• Maintain “white space” on the page.
  • Number every question.
general guidelines respondent perspective48
General Guidelines:Respondent Perspective
  • Provide clear but brief instructions for survey completion.
  • Arrange questions in a logical order.
  • Use transitional cues for each subsection of questions (“The next series of questions will ask about . . . “).
general guidelines respondent perspective49
General Guidelines:Respondent Perspective
  • Use clear cues (text or arrows) to guide respondents through skip patterns.
  • Use consistent codes for response options.
  • Indicate units for fill-in-the-blank questions.
general guidelines researcher perspective
General Guidelines:Researcher Perspective
  • Include a unique identification number so you can maintain confidentiality and link data when applicable.
  • To reduce the difficulty of distinguishing between missing data and simply all “no” responses to a categorical list of response options, consider alternative formatting.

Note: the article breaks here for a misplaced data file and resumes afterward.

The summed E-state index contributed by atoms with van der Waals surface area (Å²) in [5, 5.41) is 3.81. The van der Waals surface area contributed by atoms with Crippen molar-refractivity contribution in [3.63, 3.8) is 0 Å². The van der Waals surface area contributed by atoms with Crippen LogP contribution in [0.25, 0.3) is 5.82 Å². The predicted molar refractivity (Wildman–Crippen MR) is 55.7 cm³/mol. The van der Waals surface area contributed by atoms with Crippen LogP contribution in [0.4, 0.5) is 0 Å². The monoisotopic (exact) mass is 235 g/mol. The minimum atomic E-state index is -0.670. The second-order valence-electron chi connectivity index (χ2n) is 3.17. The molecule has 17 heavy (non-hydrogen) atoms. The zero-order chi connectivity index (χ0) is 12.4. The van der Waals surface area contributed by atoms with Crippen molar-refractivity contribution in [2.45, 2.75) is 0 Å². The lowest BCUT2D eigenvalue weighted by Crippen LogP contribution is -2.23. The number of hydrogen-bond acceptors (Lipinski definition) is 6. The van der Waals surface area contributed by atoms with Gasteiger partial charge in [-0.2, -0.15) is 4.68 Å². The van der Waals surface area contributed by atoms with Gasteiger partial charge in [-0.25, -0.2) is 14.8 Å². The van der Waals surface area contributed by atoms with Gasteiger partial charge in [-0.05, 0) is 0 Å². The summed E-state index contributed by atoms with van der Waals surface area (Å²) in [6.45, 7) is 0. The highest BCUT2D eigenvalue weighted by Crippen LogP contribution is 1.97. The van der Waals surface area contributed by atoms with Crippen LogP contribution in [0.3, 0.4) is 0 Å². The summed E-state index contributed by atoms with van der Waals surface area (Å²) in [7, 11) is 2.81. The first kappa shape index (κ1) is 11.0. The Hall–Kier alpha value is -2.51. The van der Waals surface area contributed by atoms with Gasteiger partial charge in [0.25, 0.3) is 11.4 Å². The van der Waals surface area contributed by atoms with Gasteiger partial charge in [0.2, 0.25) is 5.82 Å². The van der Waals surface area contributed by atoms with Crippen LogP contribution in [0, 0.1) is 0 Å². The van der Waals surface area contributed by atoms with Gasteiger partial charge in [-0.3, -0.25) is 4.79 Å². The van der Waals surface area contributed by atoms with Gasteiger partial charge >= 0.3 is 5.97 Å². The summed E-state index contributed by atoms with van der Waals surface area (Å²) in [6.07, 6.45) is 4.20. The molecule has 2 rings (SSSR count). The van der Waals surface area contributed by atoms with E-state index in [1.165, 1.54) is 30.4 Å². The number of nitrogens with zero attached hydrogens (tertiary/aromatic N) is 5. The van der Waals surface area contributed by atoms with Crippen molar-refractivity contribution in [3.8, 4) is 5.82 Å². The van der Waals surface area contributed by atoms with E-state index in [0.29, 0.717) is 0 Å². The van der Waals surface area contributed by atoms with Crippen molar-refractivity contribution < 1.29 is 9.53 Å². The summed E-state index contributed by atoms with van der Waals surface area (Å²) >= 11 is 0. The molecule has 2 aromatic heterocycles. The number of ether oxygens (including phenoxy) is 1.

general guidelines researcher perspective51
General Guidelines:Researcher Perspective

Example: standard question format

Where did you see published information about this free HIV screening? (check all that apply)

  • Billboard on subway
  • Doctor’s office
  • Local newspaper

Example: alternative question format

Where did you see published information about this free HIV screening?

Billboard on subway Yes No

Doctor’s office Yes No

Local newspaper Yes No

you are not finished yet
You are not finished yet. . .

Pilot Test Questionnaires!

pilot test questionnaires
Pilot Test Questionnaires
  • Are questions yielding the information that they are supposed to yield?
  • Do respondents understand all wording?
  • Do respondents interpret the questions the same way?
  • Do closed-ended questions have a response option that applies to each respondent?
  • Are skip patterns followed correctly?
session iii summary
Session III Summary

With an understanding of good questionnaire design principles, you will ask only aboutwhat you need to meet your research objectives.

In preparation for questionnaire design, you should have clear research objectives, list variables to be measured, identify an analysis plan, and consider cost and logistical aspects.

session iii summary56
Session III Summary

Use a hypothesis generating questionnaire to explore all potential sources of infection, but with a small number of cases and no comparison group.